Offering to transfer things a person owns into a digital archive gives him or her greater portability and insurance against loss. To choose an appropriate gift you do need to know something about what a person has and values, but the time involved in any of these gifts means that you'd be unlikely to give them to someone to whom you aren't close. Here are some ideas:
- Scanning photos -- Digital cameras make sharing and reprinting photographs easy; however, most people still have old albums or boxes of physical photographs laying around. Basic scanning just takes a scanner and time and opens up a lot of opportunity for photo sharing and future album projects.
- Ripping CDs -- Another piece of older media that people may still have are CDs. Even avid iPod users may not have taken the time to rip ALL their old music. This is another activity that really just takes time, but if you know someone who hasn't converted their old music library this is a gift that will likely be appreciated.
- Copying cassettes or VHS tapes -- This will require some extra equipment, but if you have access to the appropriate peripherals you can preserve these magnetic media as well.
- Scanning or typing old recipes -- There are a number of ways to digitize recipes. Most basic is scanning which may be best for recipes that may be in mom or grandma's handwriting. Recipes can also be typed into a basic word processing program. There are also options for specific recipe software (some are free) that not only capture the recipe but include features like searching for recipes that use certain ingredients or creating shopping lists. You may need to ask some questions to determine what option your cook would prefer.
- Scanning or transposing old notebooks or letters -- This is fairly specific but a great gift when applicable. If you know someone with old notebooks or letters, whether they be their own or pieces of family history, scanning and/or transposing those so they can be archived and shared is an invaluable service.
- Creating an inventory for a physical collection -- Be it books or DVDs or Hummels, if you know a collector you can create an inventory of those items. This will be helpful for avoiding duplicate purchases and for insurance purposes.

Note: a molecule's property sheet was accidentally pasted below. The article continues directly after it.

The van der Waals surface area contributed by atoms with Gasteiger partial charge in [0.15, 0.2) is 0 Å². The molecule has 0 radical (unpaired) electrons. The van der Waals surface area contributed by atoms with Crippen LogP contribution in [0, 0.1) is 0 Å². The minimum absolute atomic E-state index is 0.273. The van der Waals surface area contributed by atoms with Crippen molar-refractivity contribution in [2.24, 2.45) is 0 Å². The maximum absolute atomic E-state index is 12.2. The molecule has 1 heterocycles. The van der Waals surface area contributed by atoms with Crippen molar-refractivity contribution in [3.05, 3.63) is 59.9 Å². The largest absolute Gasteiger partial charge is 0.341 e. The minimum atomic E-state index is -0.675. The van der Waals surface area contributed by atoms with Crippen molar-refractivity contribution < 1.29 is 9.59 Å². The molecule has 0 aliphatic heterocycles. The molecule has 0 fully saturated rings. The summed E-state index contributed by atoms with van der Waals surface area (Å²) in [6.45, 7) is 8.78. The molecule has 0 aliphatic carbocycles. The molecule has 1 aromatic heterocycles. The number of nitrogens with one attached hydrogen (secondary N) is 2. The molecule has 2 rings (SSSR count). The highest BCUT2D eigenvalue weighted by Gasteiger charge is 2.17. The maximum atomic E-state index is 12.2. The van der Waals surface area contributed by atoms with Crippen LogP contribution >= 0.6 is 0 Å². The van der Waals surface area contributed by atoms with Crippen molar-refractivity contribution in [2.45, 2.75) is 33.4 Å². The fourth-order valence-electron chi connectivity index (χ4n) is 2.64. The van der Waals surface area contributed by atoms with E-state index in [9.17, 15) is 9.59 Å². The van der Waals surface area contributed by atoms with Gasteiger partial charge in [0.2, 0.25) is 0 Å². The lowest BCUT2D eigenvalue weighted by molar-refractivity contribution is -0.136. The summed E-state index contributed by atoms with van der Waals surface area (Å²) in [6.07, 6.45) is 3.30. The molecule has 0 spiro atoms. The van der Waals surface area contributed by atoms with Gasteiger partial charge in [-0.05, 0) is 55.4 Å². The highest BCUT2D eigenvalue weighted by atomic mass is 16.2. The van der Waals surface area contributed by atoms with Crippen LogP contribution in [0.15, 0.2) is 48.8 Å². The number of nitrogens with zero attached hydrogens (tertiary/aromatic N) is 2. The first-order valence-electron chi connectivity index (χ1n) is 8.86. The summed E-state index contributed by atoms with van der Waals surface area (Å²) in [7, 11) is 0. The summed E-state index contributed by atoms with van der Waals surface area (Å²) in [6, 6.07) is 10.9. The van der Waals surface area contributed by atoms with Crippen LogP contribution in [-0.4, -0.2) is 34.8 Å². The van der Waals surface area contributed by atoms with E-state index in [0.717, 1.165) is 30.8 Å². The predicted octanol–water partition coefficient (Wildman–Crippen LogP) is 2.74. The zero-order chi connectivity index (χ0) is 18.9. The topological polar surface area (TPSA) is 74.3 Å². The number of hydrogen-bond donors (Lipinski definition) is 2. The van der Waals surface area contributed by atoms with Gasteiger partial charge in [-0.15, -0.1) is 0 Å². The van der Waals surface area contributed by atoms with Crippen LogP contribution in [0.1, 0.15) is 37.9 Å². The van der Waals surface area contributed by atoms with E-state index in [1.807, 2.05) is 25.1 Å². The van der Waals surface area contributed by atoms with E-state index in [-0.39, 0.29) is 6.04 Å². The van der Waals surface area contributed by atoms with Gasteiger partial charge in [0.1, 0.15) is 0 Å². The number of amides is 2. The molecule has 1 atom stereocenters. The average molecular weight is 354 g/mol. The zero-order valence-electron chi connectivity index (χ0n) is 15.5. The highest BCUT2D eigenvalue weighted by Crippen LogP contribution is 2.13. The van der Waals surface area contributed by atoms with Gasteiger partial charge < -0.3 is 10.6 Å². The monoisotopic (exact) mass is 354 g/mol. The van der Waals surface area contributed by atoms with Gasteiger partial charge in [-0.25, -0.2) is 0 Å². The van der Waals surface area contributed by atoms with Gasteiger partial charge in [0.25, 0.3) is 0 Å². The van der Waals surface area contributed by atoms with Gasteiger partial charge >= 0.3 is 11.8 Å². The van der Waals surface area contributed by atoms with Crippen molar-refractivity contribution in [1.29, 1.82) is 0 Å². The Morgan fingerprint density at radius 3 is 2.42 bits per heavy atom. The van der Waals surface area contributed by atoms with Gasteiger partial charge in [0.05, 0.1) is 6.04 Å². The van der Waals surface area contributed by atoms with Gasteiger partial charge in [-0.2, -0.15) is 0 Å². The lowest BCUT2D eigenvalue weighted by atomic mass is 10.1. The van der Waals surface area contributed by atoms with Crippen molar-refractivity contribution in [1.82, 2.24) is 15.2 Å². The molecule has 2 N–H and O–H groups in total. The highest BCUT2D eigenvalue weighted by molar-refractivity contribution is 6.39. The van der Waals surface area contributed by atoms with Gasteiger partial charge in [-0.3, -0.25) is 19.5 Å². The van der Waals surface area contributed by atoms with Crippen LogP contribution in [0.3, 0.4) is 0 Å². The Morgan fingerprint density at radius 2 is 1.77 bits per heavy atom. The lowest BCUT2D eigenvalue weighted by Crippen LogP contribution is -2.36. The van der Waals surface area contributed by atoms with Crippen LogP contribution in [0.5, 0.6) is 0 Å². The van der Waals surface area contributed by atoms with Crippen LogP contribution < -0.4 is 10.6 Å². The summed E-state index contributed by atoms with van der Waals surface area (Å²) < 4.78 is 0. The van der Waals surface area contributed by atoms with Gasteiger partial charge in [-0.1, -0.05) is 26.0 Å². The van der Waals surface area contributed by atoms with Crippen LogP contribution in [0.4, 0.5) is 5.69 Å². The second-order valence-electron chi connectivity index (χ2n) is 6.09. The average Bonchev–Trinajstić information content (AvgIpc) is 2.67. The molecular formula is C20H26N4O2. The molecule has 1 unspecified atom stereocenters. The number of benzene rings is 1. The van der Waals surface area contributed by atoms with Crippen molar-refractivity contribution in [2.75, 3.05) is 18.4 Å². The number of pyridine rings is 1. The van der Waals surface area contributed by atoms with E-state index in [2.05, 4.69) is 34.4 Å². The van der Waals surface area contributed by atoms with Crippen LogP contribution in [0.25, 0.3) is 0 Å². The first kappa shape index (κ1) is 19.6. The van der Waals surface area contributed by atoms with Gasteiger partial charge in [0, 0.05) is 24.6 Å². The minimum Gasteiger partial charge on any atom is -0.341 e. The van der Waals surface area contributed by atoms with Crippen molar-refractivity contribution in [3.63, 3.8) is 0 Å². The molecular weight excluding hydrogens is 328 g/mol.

Although digital media has its advantages it is often nice to have physical versions of favorite virtual assets. As a result, you may want to consider one of the following gifts for an avid computer user:
- Printing digital photos -- Digital photographs are easy to share, but they often end up trapped inside our computers and phones. It is nice to occasionally hold a real picture. If you have the time and motivation there are a number of sites that allow you to print high quality photobooks, but even printing out one favorite photograph and putting it in a nice frame can be a thoughtful gift.
- Printing significant blog entries, tweets, or email correspondence -- A person who does a lot of writing online may appreciate a bound physical copy of that work. Similarly if someone else posts items of significance to family and friends you could copy and bind that. (Unless you are giving the writing back to its original author, you should get the author's permission before duplicating it.)
- Performing a full system back-up -- Rather than convert digital assets to physical forms you can help protect them as they are by doing a full system back-up for someone who may not be vigilant with such things. (Depending on what they already have you may want to include some DVDs or an external hard drive as a part of the offer.)
With planning you can do these things ahead of time and possibly even surprise someone; however, if you are reading this now and looking for last minute Christmas gift ideas you should probably just promise to do this work in the future. If so, there are 3 rules for giving future services as gifts:
1. Make the gift tangible. When someone says "as your gift I promise to do X" the receiver may question the seriousness of the offer, or they may forget about the gift by the time it would be appropriate to call on it. Make sure to give something physical. Print out a certificate on the computer. Write an IOU in a Christmas Card. For long distance last minute gifts you can send an email, but encourage the person to print it out. The recipient should have something to put on their refrigerator or bulletin board as a reminder of your impending generosity.
2. Be clear about your intentions. Quantify the time of your intended services or their extent. Know someone with thousands of photographs? Perhaps offer to scan their favorite 50 or 100. Make your gift generous but make sure it won't be misinterpreted as never ending servitude.
3. Fulfill your promise. Hopefully your recipient will realize that you have other obligations and will understand if you aren't available the first time they try to cash in on their gift. However, when you give this sort of gift you need to do so with the intention of actually doing what you promise even if that means rescheduling something. If you aren't willing to make an effort to do what you promised you didn't give the person a gift. Sure, it may be the "thought that counts" but the thought your recipient is thinking is that you promised to do something. If you can't make that commitment it is better not to give anything.